Author Topic: Respond to the last movie you watched (Jan 2011 - Nov 2013)  (Read 1384001 times)

1SO

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Re: Respond to the last movie you watched
« Reply #15690 on: October 29, 2012, 07:27:12 AM »
"Loser's List" was just about to start. Even though it was my first tell that this was a regular musical the presentation was still pretty montage-y and the song itself very bland. I still wasn't prepared for the much better tunes coming up. The main character's mother is the worst, but there are others. I agree that the worst section of the film is the first 10 minutes.

This got me thinking of Colma: The Musical, which now how me wondering how many more of these sub-indie musicals are out there. I'm also curious about the director. This isn't the calling card of a new indie voice, but if IMDB is to be believed it was helmed by a 62-year-old Canadian TV director. (Why is he not in your Survivor Marathon?)
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Bondo

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Re: Respond to the last movie you watched
« Reply #15691 on: October 29, 2012, 07:42:41 AM »
This isn't the calling card of a new indie voice, but if IMDB is to be believed it was helmed by a 62-year-old Canadian TV director. (Why is he not in your Survivor Marathon?)

All in good time. He's mostly worked in TV, albeit he has like ten things listed on Netflix. It's a very eclectic filmography though. Not sure where to go next.

1SO

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Re: Respond to the last movie you watched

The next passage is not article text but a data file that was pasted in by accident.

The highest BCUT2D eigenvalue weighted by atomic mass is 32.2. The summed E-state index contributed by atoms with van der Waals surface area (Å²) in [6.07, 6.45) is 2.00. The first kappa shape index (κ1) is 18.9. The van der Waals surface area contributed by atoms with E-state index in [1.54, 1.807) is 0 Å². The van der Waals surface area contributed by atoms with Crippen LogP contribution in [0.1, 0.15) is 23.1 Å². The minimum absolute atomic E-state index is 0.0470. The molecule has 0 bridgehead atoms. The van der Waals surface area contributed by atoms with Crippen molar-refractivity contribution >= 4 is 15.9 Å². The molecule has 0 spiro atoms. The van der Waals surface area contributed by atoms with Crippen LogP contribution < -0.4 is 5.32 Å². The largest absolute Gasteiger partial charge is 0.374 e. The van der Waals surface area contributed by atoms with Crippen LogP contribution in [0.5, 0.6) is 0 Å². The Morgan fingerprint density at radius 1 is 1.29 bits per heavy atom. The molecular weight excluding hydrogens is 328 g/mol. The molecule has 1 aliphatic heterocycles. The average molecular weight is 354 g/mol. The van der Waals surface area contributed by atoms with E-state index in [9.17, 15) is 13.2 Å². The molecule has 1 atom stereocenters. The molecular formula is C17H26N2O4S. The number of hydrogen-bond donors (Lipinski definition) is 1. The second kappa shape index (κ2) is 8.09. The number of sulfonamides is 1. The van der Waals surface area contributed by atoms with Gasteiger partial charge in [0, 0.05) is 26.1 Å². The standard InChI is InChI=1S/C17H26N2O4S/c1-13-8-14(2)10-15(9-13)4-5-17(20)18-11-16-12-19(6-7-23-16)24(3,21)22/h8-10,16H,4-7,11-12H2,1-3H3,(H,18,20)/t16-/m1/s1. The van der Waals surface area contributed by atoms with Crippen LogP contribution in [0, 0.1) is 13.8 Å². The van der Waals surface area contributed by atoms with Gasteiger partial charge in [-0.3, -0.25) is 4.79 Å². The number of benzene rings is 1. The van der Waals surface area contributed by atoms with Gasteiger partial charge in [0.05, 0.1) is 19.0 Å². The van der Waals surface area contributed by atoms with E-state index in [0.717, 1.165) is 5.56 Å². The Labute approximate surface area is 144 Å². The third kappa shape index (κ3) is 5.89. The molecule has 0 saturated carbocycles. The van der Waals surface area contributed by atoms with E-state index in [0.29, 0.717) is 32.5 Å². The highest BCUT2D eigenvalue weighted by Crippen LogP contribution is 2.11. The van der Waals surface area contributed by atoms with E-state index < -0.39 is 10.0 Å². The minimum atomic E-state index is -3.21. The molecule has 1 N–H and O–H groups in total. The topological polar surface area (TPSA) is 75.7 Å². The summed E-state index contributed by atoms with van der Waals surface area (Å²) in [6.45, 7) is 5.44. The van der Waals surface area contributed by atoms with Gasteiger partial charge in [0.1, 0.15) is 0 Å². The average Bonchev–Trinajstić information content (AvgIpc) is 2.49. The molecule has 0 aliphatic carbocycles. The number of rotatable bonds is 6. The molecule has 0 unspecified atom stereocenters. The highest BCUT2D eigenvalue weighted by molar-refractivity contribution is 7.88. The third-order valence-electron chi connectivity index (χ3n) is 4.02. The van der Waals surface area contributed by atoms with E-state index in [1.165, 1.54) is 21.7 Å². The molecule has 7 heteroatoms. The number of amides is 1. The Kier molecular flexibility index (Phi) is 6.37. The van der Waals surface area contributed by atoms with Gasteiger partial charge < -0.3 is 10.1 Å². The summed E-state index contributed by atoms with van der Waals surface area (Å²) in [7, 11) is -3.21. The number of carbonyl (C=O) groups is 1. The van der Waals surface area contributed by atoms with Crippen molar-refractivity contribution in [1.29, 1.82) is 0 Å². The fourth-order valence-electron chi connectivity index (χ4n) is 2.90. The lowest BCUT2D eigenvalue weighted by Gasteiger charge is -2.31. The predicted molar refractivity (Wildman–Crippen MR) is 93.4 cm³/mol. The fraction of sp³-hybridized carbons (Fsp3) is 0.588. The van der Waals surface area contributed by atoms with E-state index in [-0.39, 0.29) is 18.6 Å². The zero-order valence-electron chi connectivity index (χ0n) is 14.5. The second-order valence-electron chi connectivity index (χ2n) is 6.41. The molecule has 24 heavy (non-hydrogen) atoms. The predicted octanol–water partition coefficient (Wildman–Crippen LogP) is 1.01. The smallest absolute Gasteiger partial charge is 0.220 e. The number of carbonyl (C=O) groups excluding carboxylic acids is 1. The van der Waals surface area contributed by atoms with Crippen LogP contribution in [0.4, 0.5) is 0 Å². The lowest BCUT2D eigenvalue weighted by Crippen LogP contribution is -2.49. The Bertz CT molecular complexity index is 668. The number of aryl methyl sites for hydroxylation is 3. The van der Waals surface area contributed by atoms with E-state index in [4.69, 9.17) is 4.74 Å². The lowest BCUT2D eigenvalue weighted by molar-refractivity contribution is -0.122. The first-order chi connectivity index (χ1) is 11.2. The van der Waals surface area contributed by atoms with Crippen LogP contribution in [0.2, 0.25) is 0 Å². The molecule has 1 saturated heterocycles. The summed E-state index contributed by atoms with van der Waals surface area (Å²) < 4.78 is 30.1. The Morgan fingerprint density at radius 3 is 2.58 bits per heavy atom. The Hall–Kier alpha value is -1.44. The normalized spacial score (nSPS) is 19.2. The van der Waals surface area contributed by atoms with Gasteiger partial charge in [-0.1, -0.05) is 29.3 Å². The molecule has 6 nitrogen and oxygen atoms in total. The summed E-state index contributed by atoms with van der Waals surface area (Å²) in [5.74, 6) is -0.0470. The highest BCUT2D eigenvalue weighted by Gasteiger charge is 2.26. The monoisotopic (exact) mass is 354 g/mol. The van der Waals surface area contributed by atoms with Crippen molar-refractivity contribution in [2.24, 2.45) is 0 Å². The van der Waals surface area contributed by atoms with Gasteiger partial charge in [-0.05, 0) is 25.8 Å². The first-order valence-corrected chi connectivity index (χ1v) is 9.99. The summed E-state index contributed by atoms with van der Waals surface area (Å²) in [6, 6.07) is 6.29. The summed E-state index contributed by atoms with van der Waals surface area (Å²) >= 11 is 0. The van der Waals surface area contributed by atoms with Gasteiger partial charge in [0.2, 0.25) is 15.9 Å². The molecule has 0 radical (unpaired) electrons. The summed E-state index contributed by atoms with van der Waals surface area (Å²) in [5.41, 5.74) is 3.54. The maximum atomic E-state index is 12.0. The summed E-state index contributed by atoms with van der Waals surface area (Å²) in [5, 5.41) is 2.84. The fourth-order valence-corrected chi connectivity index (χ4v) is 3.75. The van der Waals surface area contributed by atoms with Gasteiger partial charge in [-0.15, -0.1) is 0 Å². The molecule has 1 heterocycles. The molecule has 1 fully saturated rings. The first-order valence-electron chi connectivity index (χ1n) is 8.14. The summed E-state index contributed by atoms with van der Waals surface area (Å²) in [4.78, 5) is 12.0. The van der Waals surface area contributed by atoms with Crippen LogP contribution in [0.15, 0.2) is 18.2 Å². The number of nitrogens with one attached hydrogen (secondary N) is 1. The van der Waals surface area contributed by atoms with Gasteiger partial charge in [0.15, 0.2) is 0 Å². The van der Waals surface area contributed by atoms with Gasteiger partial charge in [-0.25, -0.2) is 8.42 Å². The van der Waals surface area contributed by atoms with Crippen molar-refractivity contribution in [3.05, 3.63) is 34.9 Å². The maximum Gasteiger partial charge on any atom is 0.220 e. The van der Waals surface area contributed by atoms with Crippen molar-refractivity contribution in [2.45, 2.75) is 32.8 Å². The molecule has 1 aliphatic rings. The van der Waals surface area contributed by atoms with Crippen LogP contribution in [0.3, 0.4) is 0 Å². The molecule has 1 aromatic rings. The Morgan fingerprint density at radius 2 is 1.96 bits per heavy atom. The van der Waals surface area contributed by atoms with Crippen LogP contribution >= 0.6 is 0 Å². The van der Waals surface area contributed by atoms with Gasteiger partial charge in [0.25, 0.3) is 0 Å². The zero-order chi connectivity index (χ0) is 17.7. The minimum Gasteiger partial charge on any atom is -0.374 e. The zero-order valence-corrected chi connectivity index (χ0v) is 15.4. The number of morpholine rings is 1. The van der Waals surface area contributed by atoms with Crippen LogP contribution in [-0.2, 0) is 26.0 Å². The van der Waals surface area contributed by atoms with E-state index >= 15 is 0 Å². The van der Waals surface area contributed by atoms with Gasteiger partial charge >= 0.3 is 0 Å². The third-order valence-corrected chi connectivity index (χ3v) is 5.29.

« Reply #15692 on: October 29, 2012, 04:04:02 PM »
Marathon Update



The Poseidon Adventure
The Poseidon isn't really a ship. lt's a hotel with a bow and a stern stuck on.

For the most part the film succeeds despite lapses, partly because veteran director Ronald Neame... does generally good work here, highlighted, for example, by the very effective cross-cutting between the partygoers and the crew right before the wave hits.  There was probably more excitement in that mayday siren and in the visual of the wave than in any single moment in Airport.  That might be the very instant that disaster films transitioned away from Drama and into the Action-Adventure genre.

Iím currently in the middle of writing a screenplay. Itís a genre murder mystery, but what can transform a story from decent to special is the ability of finding strong, believable character beats an audience can latch onto. Until today, Iíd seen no version of Poseidon, but what immediately struck me here was everyoneís commitment to finding those moments. Yes, thereís some corn here too, and I donít know why we needed the evil ship company that allowed this disaster to happen. I was sold enough on the earthquake/tidal wave. Plus this...

Equally annoying was that the other primary source of conflict wasn't the ship or the water or the explosions, but rather Nonnie, who just couldn't go on ... she just couldn't.  When she just stalled on ladder, I wanted to throw something at the tv.  Even though her fear might be a realistic obstacle in that situation, it's hardly the most interesting one.